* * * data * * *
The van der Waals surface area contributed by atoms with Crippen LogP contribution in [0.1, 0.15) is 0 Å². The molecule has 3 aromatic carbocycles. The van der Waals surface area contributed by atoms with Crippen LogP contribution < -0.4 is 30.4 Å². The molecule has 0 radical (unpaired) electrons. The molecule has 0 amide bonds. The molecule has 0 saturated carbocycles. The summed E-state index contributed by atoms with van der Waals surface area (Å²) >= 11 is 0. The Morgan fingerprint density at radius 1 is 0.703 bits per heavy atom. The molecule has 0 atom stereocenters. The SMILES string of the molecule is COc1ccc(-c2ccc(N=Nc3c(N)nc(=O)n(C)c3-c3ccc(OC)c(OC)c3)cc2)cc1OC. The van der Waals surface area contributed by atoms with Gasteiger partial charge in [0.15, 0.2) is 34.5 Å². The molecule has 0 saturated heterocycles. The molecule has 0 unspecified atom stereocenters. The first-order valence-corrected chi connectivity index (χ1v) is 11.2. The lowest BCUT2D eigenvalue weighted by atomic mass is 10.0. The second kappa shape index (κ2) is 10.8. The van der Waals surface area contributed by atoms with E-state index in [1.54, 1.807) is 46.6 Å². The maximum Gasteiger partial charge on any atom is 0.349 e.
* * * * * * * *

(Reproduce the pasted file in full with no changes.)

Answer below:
The van der Waals surface area contributed by atoms with Crippen LogP contribution in [0.1, 0.15) is 0 Å². The molecule has 3 aromatic carbocycles. The van der Waals surface area contributed by atoms with Crippen LogP contribution < -0.4 is 30.4 Å². The molecule has 0 radical (unpaired) electrons. The molecule has 0 amide bonds. The molecule has 0 saturated carbocycles. The summed E-state index contributed by atoms with van der Waals surface area (Å²) >= 11 is 0. The Morgan fingerprint density at radius 1 is 0.703 bits per heavy atom. The molecule has 0 atom stereocenters. The SMILES string of the molecule is COc1ccc(-c2ccc(N=Nc3c(N)nc(=O)n(C)c3-c3ccc(OC)c(OC)c3)cc2)cc1OC. The van der Waals surface area contributed by atoms with Gasteiger partial charge in [0.15, 0.2) is 34.5 Å². The molecule has 0 saturated heterocycles. The molecule has 0 unspecified atom stereocenters. The first-order valence-corrected chi connectivity index (χ1v) is 11.2. The lowest BCUT2D eigenvalue weighted by atomic mass is 10.0. The second kappa shape index (κ2) is 10.8. The van der Waals surface area contributed by atoms with E-state index in [1.54, 1.807) is 46.6 Å². The maximum Gasteiger partial charge on any atom is 0.349 e.